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This article aims to provide an overview of the fundoscopicappearances of commonretinalpathologies which may be asked to identify in an OSCE scenario.
You may also be interested in our guide to fundoscopy.
Normal appearance of the retina
The key parts of the retina to recognise are the opticnervehead (opticdisc) and the macula.
The optic nerve is found by tracing any of the blood vessels to the point of coalescence (branching vessels form an arrow pointing towards the disc, as shown below).
The macula is found lateral (temporal) to the optic nerve head. The central part of the macula, the “fovea” is about the same diameter as the optic disc and appears darker than the rest of the macula due to the presence of an additional pigment.
Diabeticretinopathy is a form of micro-angiopathy causing damage to the small blood vessels of the retina as a result of hyperglycaemia.
The most important risk factors for developing diabetic retinopathy are the duration of diabetes and poor diabetic control. Other vascular risk factors like hypertension, hyperlipidaemia and smoking also contribute to the risk of developing diabetic retinopathy.
The spectrum of diabetic retinopathy is shown below. Many medical schools focus on the grading system below, though others do exist.
Background diabetic retinopathy
Microaneurysms are localised outpouchings of capillaries that leak plasma constituents into the retina. They may be clinically indistinguishable from small dot and blot haemorrhages (see below).
Dot and blot haemorrhages
Dot and blot haemorrhages arise from bleedingcapillaries in the middle layers of the retina.
They may look like microaneurysms if small enough. It is not particularly important to be able to distinguish between small haemorrhages and microaneurysms as they are both parts of pre-proliferative retinopathy.
Pre-proliferative diabetic retinopathy
The presence of retinalischaemia represents a progression from backgrounddiabeticretinopathy to the pre-proliferative stage.
Cotton wool spots
Cotton wool spots appear as small, fluffy, whitish superficial lesions.
They are accumulations of dead nerve cells from ischaemic damage.
Other signs of pre-proliferative retinopathy include venouschanges and intraretinalmicrovascularanomalies (IRMA) but you would not be expected to know or recognise them at the undergraduate level.
Proliferative diabetic retinopathy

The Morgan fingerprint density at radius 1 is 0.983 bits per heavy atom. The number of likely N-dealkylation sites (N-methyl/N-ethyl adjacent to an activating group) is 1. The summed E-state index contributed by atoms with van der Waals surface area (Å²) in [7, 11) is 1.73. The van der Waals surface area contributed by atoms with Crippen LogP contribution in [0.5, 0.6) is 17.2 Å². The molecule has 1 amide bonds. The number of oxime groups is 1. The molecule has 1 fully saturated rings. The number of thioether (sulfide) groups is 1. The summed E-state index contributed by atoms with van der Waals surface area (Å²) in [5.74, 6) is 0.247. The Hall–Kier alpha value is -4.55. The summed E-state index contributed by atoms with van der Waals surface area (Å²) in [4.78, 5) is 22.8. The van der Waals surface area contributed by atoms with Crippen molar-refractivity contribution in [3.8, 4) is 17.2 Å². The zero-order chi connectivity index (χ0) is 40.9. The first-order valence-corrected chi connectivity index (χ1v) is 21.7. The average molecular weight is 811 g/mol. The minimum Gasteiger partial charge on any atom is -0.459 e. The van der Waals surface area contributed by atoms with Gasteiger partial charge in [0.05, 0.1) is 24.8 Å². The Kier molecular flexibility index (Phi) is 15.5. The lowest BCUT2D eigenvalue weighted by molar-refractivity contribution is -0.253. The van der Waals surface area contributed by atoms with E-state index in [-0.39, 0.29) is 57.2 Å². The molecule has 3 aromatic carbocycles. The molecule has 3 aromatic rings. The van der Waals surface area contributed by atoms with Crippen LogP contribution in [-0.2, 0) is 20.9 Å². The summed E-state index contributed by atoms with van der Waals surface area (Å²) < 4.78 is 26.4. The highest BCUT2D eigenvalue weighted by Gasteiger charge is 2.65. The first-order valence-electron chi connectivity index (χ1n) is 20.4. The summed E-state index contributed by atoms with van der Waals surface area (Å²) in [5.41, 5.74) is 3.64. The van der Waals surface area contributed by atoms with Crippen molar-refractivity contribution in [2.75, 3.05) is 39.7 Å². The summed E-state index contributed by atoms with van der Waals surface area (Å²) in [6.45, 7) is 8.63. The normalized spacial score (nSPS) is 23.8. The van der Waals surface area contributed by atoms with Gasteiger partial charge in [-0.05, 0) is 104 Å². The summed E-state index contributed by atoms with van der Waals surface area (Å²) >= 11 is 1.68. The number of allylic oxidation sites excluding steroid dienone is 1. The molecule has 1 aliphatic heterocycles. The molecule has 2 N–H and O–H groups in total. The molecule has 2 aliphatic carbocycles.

Insufficientretinalperfusion results in the production of vascularendothelialgrowthfactor (VEGF) which results in the development of newvessels on the retina (neovascularisation).
These new vessels may either be at the disc, termed “new vessels at the disc” (NVD), or over the other areas of the retina “new vessels elsewhere” (NVE).
Advanced diabetic retinopathy
Advanceddiabeticretinopathy results in:
Recurrent vitreoushaemorrhage from bleeding areas of neovascularisation
Tractional retinaldetachments as areas of neovascularisation grow into the vitreous and form fibrous bands suspending the retina
Rubeosis as neovascularisation occurs at the iris and drainage angle resulting in increased intraocular pressure and progressive glaucoma
Pan-retinal photocoagulation (PRP)
Pan-retinal photocoagulation is the primary treatment for proliferativediabeticretinopathy.
The rationale behind the treatment is to reduce the production of VEGF by reducing the oxygen demand from the peripheral retina.
Clinically it is seen as clusters of burn marks on the retina which have been created by the laser used in the treatment process.
Diabeticmaculopathy refers to the presence of exudates and/or macularoedema at the macula.
You are unlikely to be asked to identify oedema as it is hard to visualise using a direct ophthalmoscope.
Hard exudates are waxy yellow lesions with relatively distinctmargins arranged in clumps or rings, often surrounding leaking microaneurysms.
They are called “hard exudates” to distinguish them from “soft exudates”, an older term for cotton wool spots (see below).
Hypertensive retinopathy is graded as follows:
Grade 1 disease: the changes of early hypertensive retinopathy are subtle, with generalised arteriolar narrowing.
Grade 2 disease: development of areas of focal narrowing, and compression of venules at sites of arteriovenous crossing (AV nipping).
Grade 3 disease: development of features similar to those of diabetic retinopathy, namely retinal haemorrhages, hard exudates and cotton wool spots.
Malignant hypertension typically presents with grade 4 hypertensive eye disease, which includes all the features of grade 3, with the addition of optic disc swelling. Other features include headaches, eye pain, reduced visual acuity and focal neurological deficits.
Initial management typically involves antihypertensives and emergency hospital admission.
The image below shows extensive haemorrhages, cotton wool spots, optic disc swelling and a ring of exudates around the macula (macular star).